Educators’ Response to Dr. Asante’s Attacks on Dr. Monteiro

A Response to Dr. Molefi Kete Asante’s Charges against
Dr. Anthony Monteiro

By the Drafters of the Educators’ Call to Reinstate Monteiro

Monteiro and West at May 8 Rally 2014In recent radio and Facebook denunciations, Dr. Molefi Kete Asante, descends to new levels of desperation in his attempt to defend Temple University’s “dismissal” of Dr. Anthony Monteiro after his ten years of distinguished service to its African American Studies Department.

Displaying an utter absence of ethical propriety, Asante publicly attacks Dr. Monteiro, his colleague of 10 years in the Department, with libelous caricatures of Dr. Monteiro as a “charlatan,” a “low-level purveyor of Marxism and anti-African ideas,” and more. Further, Dr. Asante flagrantly demeans distinguished national scholars Dr. Cornel West and Dr. Marc Lamont Hill, because they dared support Dr. Monteiro. Of their participation in a public gathering (see NPR coverage and photos at WHYY NewsWorks), Asante writes that they were merely “doing their Leftist duties” and, worse, he writes, “they were duped.” Dr. Asante then proceeds to excoriate white undergraduates involved in recent protests as a “cadre of white leftists,” who seek “to use the Monteiro issue to hijack the African American agenda.”

Dr. Asante’s brazen demonization of student protesters and his deployment of these racially divisive attacks are morally bankrupt and incompatible with his ethical responsibilities as chair of an African American Studies unit at a University. These claims have been effectively countered in a statement by leaders of the Philadelphia Monteiro movement (photo below, campus & communityfor Monteiro).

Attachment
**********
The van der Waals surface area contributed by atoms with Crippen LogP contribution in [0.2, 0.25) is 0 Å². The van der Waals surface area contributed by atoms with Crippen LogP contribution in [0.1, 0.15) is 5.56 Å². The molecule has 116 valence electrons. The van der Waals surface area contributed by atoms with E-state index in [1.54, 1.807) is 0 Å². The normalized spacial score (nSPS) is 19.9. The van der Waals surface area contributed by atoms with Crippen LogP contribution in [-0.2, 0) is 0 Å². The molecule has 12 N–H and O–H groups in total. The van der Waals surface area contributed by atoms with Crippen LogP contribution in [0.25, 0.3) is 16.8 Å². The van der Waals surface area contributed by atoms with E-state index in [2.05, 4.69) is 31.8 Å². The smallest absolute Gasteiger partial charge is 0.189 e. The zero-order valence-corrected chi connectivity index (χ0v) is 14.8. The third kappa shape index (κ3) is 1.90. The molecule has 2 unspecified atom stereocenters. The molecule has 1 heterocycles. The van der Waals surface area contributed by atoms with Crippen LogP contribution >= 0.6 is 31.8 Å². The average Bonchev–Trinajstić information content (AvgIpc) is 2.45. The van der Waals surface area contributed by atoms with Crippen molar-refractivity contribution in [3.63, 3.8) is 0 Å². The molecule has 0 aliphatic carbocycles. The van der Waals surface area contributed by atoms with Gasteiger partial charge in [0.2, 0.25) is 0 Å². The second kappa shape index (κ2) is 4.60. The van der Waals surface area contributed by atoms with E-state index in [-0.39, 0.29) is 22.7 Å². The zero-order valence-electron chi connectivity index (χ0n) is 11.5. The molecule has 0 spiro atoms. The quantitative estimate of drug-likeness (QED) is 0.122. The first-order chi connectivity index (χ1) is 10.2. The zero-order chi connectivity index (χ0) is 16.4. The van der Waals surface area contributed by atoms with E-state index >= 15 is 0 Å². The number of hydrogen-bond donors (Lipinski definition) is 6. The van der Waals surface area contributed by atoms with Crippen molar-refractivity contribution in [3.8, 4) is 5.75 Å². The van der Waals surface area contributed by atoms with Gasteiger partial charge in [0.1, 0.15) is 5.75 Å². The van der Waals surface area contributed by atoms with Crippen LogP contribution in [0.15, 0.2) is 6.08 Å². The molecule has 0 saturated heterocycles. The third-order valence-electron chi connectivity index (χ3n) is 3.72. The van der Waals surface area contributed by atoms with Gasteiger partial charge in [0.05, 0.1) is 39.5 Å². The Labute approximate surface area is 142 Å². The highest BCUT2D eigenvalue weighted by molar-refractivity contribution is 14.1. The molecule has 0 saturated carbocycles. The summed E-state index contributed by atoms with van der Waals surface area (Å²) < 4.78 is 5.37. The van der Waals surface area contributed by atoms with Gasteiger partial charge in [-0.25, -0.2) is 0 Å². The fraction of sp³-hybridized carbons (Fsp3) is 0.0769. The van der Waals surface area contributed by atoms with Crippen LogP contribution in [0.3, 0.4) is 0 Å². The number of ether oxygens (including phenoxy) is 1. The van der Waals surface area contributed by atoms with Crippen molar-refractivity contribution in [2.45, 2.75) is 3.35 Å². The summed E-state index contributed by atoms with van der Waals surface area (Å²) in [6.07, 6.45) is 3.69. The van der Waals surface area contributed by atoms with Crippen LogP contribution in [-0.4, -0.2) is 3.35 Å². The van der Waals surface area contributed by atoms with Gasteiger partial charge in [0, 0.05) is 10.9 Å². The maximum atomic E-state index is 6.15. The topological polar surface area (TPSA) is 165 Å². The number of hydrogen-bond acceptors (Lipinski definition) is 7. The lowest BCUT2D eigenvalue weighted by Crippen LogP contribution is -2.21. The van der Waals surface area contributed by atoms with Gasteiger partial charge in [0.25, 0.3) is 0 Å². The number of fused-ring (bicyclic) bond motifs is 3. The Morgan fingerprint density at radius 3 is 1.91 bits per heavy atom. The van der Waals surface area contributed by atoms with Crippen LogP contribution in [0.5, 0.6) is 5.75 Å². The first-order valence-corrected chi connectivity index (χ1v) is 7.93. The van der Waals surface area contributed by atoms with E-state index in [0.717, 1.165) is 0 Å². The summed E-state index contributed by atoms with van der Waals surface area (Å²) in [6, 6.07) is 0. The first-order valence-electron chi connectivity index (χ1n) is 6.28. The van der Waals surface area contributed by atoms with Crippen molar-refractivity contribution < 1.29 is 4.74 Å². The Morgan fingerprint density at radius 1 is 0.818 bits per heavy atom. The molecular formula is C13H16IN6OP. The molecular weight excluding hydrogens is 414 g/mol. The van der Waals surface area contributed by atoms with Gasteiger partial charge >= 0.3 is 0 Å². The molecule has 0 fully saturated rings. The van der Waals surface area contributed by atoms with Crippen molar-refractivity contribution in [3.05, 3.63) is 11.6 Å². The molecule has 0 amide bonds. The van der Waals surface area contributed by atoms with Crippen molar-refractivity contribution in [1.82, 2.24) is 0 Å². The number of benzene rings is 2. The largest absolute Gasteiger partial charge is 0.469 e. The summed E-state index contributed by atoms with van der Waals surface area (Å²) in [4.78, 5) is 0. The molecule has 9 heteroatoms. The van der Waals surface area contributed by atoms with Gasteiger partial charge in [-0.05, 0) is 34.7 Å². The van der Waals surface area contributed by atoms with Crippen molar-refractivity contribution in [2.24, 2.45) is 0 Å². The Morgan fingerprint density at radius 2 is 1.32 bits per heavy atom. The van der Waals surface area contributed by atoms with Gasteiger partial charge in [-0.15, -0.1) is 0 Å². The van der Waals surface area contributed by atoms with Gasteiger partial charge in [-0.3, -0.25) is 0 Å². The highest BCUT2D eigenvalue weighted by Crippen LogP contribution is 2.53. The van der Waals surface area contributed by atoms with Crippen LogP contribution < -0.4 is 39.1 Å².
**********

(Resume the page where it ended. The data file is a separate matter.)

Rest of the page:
students_rally_for_monteiro_20140509_1102514185Further, Dr. Asante’s use of a naked and anachronistic anticommunism to justify baseless attacks on Dr. Monteiro’s integrity as a scholar and a teacher pose a dangerous threat to academic integrity and academic freedom. Dr. Asante’s statements against Dr. Monteiro are especially disconcerting because they reveal a deep seated, prejudicial contempt that has been longstanding. With his recent public statement, Dr. Asante inadvertently reveals that he used the power of his office as Department Chair to fire Dr. Monteiro for nothing other than political animus.

Together with previous, well-publicized charges of plagiarism and abuse of authority against him, Dr. Asante’s unethical conduct make him unfit to make decisions about faculty or lead an academic department. His pattern of unethical conduct brings disrespect upon his Department and Temple University.

Dr. Asante goes on to deride the entire national campaign’s “Call for Dr. Monteiro,” and its 250 signatories from across the nation, as having also been duped, and condemns Dr. Monteiro’s campaign as “slavishly selfish, self-indulgent and pathetic.” Will Dr. Asante next move to attack the Call’s headliners by name? These would be Angela Y. Davis, Gary Y. Okihiro, Gerald Horne, Eduardo Bonilla-Silva, Joy A. James, Joe Feagin, Howard Winant, Chris Hedges, Charles L. Blockson, James H. Cone, Lewis R. Gordon, Vijay Prashad, V. P. Franklin and Farah Jasmine Griffin.

Beyond name-calling, Dr. Asante gives no attention to the careful arguments made in the educators’ Call, which point to this dismissal as being a “retaliatory firing.” These are arguments that have not been seriously engaged by Dr. Asante.

The Call for Dr. Monteiro was publicized after carefully vetting it for accuracy with those who know the situation at Temple University, from both student and faculty perspectives. When drafting the Call, there were others who spoke with us only on condition that they remain anonymous, fearing retaliatory action from the Department Chair or other administrators.